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Brennan Linsley / AP

President Trump signed a law yesterday reversing an Obama-era order that forbade states from withholding federal funds from Planned Parenthood. Here's a primer on the organization, both pro and con.

For: Planned Parenthood is more than just an abortion clinic, providing an array of health services to women (and men) who would otherwise go uncared for. Because of this, they qualify for government reimbursements through Medicaid and Title X.

Against: Anti-abortion citizens should not have their tax money going to an organization that provides abortions, so Planned Parenthood should not receive any government funding.

These are the numbers each side will use to defend their point of view:

Pro-Planned Parenthood on abortion.

  • 2.5 million patients helped, according to Planned Parenthood's annual report from 2014-2015.
  • There were 682,208 cancer-related screenings and preventions — including breast exams and pap smear tests.
  • Only 3% of its services are abortions, and they also offer adoption referrals and prenatal services.
  • 1.17 million pregnancy tests given.
  • 3.5 million STI tests, given to women and men.

Anti-Planned Parenthood on abortion.

  • Washington Post gave the organization three "Pinocchios" for their "misleading" claim that abortions make up only 3% of their services.
  • 160 abortions for every one of PP's adoption referrals. In 2014-2015, there were only 2,024 adoption referrals, according to PP's annual report.
  • 34% of all abortions nationwide performed through PP, with more than 320,000 abortions performed every year, according to Live Action.
  • PP's other services account for a significantly smaller percentage of their prospective markets, Live Action noted.

Pro-Planned Parenthood on funding.

  • Less than half (43%) of the organization's funding comes from government grants and reimbursements. Congress does not write them a blank check, but only reimburses them through Medicaid and Title X, Planned Parenthood's website and report explains.
  • They do not receive any funding for abortions — the Hyde amendment outlaws government funding of abortions.

Anti-Planned Parenthood on funding.

  • The $553.7 million that Planned Parenthood receives in government grants and reimbursements, as shown in their report, allows them to perform abortions — even if the money doesn't go directly to abortion services.
  • Abortion procedures provide 1/3 of clinic income and more than 10% of total revenue.

Pro-Planned Parenthood, other.

  • Almost 80% of Planned Parenthood's patients earned an income at or below 150% of the federal poverty line, CNN reported.

Anti-Planned Parenthood, other.

  • 8 investigative videos from a pro-life group, Center for Medical Progress, seemed to reveal that some PP clinics sold fetus tissue for profit. They do receive reimbursement for the cost of procuring the tissue, but there was no evidence found that PP makes money off of the donations.

Go deeper

Scoop: Gina Haspel threatened to resign over plan to install Kash Patel as CIA deputy

CIA Director Gina Haspel. Photo: Win McNamee/Getty Images

CIA Director Gina Haspel threatened to resign in early December after President Trump cooked up a hasty plan to install loyalist Kash Patel, a former aide to Rep. Devin Nunes (R-Calif.), as her deputy, according to three senior administration officials with direct knowledge of the matter.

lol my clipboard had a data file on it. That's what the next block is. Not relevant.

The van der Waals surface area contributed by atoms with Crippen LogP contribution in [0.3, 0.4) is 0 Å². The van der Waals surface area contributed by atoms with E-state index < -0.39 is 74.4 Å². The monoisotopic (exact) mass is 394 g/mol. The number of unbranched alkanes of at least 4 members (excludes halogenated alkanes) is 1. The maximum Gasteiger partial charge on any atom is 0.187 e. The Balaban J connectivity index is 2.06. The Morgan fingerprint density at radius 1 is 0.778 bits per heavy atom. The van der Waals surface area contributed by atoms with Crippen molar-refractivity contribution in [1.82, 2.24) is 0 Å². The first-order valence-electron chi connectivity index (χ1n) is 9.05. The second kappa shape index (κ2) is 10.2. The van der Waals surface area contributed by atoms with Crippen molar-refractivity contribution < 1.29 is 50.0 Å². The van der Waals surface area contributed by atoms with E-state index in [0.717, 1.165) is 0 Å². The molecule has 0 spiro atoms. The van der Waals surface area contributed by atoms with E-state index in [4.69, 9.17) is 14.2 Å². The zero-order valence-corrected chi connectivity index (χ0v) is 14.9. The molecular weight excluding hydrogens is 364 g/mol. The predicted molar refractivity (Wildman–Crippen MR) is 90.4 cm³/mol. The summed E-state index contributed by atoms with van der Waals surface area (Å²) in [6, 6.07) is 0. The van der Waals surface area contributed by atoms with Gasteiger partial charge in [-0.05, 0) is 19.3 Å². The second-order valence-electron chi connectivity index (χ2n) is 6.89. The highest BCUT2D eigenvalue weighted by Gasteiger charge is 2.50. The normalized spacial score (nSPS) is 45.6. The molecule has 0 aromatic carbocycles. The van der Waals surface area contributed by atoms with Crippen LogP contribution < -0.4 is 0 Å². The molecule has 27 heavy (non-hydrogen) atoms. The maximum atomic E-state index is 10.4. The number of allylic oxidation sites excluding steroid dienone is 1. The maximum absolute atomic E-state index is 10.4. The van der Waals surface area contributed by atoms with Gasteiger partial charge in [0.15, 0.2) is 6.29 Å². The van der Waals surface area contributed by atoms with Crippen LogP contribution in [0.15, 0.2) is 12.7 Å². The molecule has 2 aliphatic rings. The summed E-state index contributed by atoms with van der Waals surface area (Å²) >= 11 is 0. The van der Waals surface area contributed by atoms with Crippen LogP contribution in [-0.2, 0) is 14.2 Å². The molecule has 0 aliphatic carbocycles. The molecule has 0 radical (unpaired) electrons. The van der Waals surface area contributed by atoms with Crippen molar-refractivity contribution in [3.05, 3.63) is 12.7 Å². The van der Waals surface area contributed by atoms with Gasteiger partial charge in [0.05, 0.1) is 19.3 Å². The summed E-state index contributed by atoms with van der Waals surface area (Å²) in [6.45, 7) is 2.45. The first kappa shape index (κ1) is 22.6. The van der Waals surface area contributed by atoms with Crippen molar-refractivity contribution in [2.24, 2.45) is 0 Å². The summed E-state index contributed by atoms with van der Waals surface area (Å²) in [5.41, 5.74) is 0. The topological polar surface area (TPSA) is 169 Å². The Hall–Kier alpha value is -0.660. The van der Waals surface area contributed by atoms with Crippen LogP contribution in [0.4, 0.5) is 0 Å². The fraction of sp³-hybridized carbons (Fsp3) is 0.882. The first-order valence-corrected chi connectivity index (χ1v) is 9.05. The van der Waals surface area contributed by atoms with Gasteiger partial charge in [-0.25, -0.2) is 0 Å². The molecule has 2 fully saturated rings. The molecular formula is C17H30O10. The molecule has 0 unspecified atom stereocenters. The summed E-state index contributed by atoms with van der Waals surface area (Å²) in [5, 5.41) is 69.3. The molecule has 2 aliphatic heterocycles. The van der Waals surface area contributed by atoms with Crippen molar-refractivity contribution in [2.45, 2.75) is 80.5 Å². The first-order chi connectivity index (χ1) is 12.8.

Why it matters: The revelation stunned national security officials and almost blew up the leadership of the world's most powerful spy agency. Only a series of coincidences — and last minute interventions from Vice President Mike Pence and White House counsel Pat Cipollone — stopped it.

Updated 5 hours ago - Politics & Policy

Coronavirus dashboard

Illustration: Sarah Grillo/Axios

  1. Health: Coronavirus deaths reach 4,000 per day as hospitals remain in crisis mode — CDC warns highly transmissible coronavirus variant could become dominant in U.S. in March.
  2. Politics: Biden says, "We will manage the hell out of" vaccine distribution — Biden taps ex-FDA chief to lead Operation Warp Speed amid rollout of COVID plan — Widow of GOP congressman-elect who died of COVID-19 will run to fill his seat.
  3. Vaccine: Battling Black mistrust of the vaccines"Pharmacy deserts" could become vaccine deserts — Instacart to give $25 to shoppers who get vaccine.
  4. Economy: Unemployment filings explode againFed chair: No interest rate hike coming any time soon —  Inflation rose more than expected in December.
  5. World: WHO team arrives in China to investigate pandemic origins.

John Weaver, Lincoln Project co-founder, acknowledges “inappropriate” messages

John Weaver aboard John McCain's campaign plane in February 2000. Photo: Robert Schmidt/AFP via Getty Images)

John Weaver, a veteran Republican operative who co-founded the Lincoln Project, declared in a statement to Axios on Friday that he sent “inappropriate,” sexually charged messages to multiple men.

  • “To the men I made uncomfortable through my messages that I viewed as consensual mutual conversations at the time: I am truly sorry. They were inappropriate and it was because of my failings that this discomfort was brought on you,” Weaver said.
  • “The truth is that I'm gay,” he added. “And that I have a wife and two kids who I love. My inability to reconcile those two truths has led to this agonizing place.”